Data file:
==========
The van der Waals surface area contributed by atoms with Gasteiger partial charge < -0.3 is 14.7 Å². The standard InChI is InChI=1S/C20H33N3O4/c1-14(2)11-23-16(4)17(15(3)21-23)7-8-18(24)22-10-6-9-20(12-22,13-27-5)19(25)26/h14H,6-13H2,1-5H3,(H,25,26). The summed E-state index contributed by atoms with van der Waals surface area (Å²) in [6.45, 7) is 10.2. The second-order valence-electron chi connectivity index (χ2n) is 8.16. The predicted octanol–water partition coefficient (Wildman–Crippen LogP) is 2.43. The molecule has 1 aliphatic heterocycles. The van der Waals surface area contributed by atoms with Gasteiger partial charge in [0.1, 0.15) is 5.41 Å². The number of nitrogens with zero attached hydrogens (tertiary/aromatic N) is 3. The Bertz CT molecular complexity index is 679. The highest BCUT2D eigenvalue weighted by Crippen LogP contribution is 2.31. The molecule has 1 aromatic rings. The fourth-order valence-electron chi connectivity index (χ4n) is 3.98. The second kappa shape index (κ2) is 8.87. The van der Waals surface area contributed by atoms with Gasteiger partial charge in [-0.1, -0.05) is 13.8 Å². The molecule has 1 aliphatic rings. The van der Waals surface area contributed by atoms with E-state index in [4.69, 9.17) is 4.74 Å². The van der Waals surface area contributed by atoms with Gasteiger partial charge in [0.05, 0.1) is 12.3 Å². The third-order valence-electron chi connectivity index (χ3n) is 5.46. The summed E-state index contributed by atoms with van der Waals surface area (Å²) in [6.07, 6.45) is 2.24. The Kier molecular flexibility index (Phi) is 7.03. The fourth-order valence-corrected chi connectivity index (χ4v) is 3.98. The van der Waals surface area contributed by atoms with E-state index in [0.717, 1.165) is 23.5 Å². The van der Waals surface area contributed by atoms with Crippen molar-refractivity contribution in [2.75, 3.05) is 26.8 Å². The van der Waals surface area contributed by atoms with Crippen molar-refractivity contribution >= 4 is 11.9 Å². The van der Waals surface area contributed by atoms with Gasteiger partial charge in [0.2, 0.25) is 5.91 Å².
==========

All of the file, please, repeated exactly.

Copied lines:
The van der Waals surface area contributed by atoms with Gasteiger partial charge < -0.3 is 14.7 Å². The standard InChI is InChI=1S/C20H33N3O4/c1-14(2)11-23-16(4)17(15(3)21-23)7-8-18(24)22-10-6-9-20(12-22,13-27-5)19(25)26/h14H,6-13H2,1-5H3,(H,25,26). The summed E-state index contributed by atoms with van der Waals surface area (Å²) in [6.45, 7) is 10.2. The second-order valence-electron chi connectivity index (χ2n) is 8.16. The predicted octanol–water partition coefficient (Wildman–Crippen LogP) is 2.43. The molecule has 1 aliphatic heterocycles. The van der Waals surface area contributed by atoms with Gasteiger partial charge in [0.1, 0.15) is 5.41 Å². The number of nitrogens with zero attached hydrogens (tertiary/aromatic N) is 3. The Bertz CT molecular complexity index is 679. The highest BCUT2D eigenvalue weighted by Crippen LogP contribution is 2.31. The molecule has 1 aromatic rings. The fourth-order valence-electron chi connectivity index (χ4n) is 3.98. The second kappa shape index (κ2) is 8.87. The van der Waals surface area contributed by atoms with Gasteiger partial charge in [-0.1, -0.05) is 13.8 Å². The molecule has 1 aliphatic rings. The van der Waals surface area contributed by atoms with E-state index in [4.69, 9.17) is 4.74 Å². The van der Waals surface area contributed by atoms with Gasteiger partial charge in [0.05, 0.1) is 12.3 Å². The third-order valence-electron chi connectivity index (χ3n) is 5.46. The summed E-state index contributed by atoms with van der Waals surface area (Å²) in [6.07, 6.45) is 2.24. The Kier molecular flexibility index (Phi) is 7.03. The fourth-order valence-corrected chi connectivity index (χ4v) is 3.98. The van der Waals surface area contributed by atoms with E-state index in [0.717, 1.165) is 23.5 Å². The van der Waals surface area contributed by atoms with Crippen molar-refractivity contribution in [2.75, 3.05) is 26.8 Å². The van der Waals surface area contributed by atoms with Crippen molar-refractivity contribution >= 4 is 11.9 Å². The van der Waals surface area contributed by atoms with Gasteiger partial charge in [0.2, 0.25) is 5.91 Å².